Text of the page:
In 1650, Oliver Cromwell lay siege to the castle and delivered a letter giving the current master of the castle, the 9th Lord Borthwick, a chance to take his belongings and family and leave the castle. Lord Borthwick at first hesitated, but after a short bombardment by cannon, he reconsidered and left with his life, his family, and some belongings in tact. The scars of the bombardment are still seen today, and Oliver Cromwell's letter can be seen in the Great Hall.
Borthwick Castle is one of the best preserved medieval fortifications today, is still the ancestral seat of the Borthwick family, and doubles as a lavish hotel.
Large photo above is courtesy of Michael Grogan.
The Earls Palace, Kirkwall
There are actually two Earls Palaces. The one at Birsay was built in the 16th century by Robert Stewart, 1st Earl of Orkney, an illegitimate son of King James V of Scotland. The Earls Palace showcased here was built by the son of Robert Stewart, Patrick Stewart, and is located in the center of Kirkwall, Orkney, Scotland.
The Earl's Palace at Birsay is now a large ruin, however, the Earls' Palace at Kirkwall, while ruined also, has a substantial amount still standing, especially when compared to the castle of his father. The two Earls were considered the most tyrannical and wicked rulers of Orkney.
Patrick Stewart, who earned the nickname, Black Patie, had his Palace built using slave labor. The two Stewart Earls are said to have forced the people of Orkney to frequently work without pay, torturing or jailing those who refused.
Earl Patrick Stewart wanted a Palace to rival those of his neighbors, but his greed got the best of him, and he was deeply in debt. He received a summons to appear before King James VI to answer for his alleged cruelty to the people of Orkney. Earl Stewart was even charged with treason, but the charges were dropped. While imprisoned, Earl Stewart commissioned his son to care for the Palace in his name and collect rent from the people in preparation of his restoration to the Earl-dom. This action was considered rebellion against the King and after a skirmish between the supporters of the Stewarts and the Earl George Sinclair of Caithness, who volunteered to lead the siege, the son of Earl Patrick Stewart was found guilty of treason and hung. His father was again charged with treason and beheaded.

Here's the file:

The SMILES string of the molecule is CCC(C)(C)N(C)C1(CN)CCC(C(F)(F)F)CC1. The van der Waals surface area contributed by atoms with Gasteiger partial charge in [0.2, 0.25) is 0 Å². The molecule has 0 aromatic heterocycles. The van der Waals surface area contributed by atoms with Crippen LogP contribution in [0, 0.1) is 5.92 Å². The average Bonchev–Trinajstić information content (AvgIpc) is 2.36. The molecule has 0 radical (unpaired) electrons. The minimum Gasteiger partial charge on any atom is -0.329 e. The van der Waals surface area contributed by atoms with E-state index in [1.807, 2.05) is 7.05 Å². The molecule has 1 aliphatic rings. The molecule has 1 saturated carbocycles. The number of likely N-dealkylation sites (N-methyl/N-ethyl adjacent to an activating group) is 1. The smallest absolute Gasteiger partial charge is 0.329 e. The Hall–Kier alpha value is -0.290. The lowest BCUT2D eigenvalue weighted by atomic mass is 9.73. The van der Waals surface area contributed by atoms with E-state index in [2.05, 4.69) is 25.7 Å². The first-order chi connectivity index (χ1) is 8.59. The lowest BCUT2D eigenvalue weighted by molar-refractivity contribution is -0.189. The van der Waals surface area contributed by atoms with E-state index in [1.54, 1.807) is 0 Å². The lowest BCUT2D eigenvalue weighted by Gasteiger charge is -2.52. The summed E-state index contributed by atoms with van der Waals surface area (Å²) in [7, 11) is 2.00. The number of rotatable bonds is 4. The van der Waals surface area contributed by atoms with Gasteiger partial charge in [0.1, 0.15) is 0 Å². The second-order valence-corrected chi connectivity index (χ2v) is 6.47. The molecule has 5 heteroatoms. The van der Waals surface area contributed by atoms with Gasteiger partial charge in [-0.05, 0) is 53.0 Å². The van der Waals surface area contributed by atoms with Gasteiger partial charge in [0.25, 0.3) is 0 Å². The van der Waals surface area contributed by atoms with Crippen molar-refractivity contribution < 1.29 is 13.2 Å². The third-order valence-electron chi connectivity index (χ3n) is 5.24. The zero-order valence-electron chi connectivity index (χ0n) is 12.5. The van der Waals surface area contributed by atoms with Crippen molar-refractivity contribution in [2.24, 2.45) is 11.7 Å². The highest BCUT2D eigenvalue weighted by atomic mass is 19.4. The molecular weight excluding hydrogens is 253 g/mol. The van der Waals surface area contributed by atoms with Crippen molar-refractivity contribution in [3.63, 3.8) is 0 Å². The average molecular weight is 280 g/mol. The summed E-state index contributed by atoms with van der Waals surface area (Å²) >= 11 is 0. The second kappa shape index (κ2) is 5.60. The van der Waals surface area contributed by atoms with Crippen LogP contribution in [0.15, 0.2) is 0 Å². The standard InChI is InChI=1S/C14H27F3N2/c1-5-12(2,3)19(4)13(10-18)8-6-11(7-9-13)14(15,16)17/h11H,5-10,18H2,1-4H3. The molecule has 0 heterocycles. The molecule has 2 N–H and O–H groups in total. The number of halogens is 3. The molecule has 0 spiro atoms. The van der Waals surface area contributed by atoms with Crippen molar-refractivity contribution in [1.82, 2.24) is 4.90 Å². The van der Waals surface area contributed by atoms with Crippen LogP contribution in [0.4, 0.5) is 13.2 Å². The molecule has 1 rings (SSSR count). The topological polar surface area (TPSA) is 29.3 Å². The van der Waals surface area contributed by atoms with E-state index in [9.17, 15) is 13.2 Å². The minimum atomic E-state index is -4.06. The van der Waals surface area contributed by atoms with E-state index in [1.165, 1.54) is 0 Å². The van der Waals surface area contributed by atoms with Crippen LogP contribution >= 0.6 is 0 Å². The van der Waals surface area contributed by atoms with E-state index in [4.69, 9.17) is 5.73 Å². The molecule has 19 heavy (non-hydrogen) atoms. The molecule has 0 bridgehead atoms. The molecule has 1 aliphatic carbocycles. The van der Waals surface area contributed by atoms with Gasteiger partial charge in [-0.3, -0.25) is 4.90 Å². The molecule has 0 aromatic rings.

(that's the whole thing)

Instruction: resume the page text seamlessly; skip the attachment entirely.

Balmoral Castle is located in Aberdeenshire, Scotland, in a area known as Royal Deeside. It is actually an estate house and is a royal residence. Before Balmoral Castle was built, the estate was owned by King Robert II, who used the area for hunting.
In 1390, Sir William Drummond built a home on the estate. The estate passed through the hands of several families, and in the early 1800's, became a favorite of Queen Victoria and Prince Albert. The Queen and Prince so loved the estate, that they purchased the property in 1852, and building began on a new and larger castle, the Balmoral Castle we see today. Queen Victoria herself lay the cornerstone of Balmoral Castle and the plans were partly drawn by Prince Albert.
Balmoral Castle and Sandringham House are private properties of the British royal family, and not part of the royal estate, and so when Edward III abdicated as King in 1936, Balmoral Castle and Sandringham House did not pass to his successor and younger brother George VI. If King George VI wanted to keep the castle and house as private royal retreats, he had to purchase them from Edward, and this he did.
The vast estate of Balmoral Castle includes beautiful gardens, working farms, and protected forests that have become a haven for Red Deer.
Large photo of Balmoral Castle above courtesy of Nick Bramhall.
Tolquhon Castle (or Tolquhoun) is located near the village of Pitmedden in Aberdeenshire, Scotland. Building began in 1584 by William Forbes to replace Preston's Tower, a tower house belonging to the Preston family that stood on the site previously, before it was passed in marriage to the Forbes. Part of Preston's Tower was actually incorporated into Tolquhon Castle, which can be seen as a corner tower.
Tolquhon Castle was passed through the Clan Forbes until 1716, when the property was sold to the Clan Farquhars. In 1718, the 11th Forbes Laird, who at the time resided in the castle, had to be removed forcibly, since he did not want to vacate the castle that had been in the family for 134 years.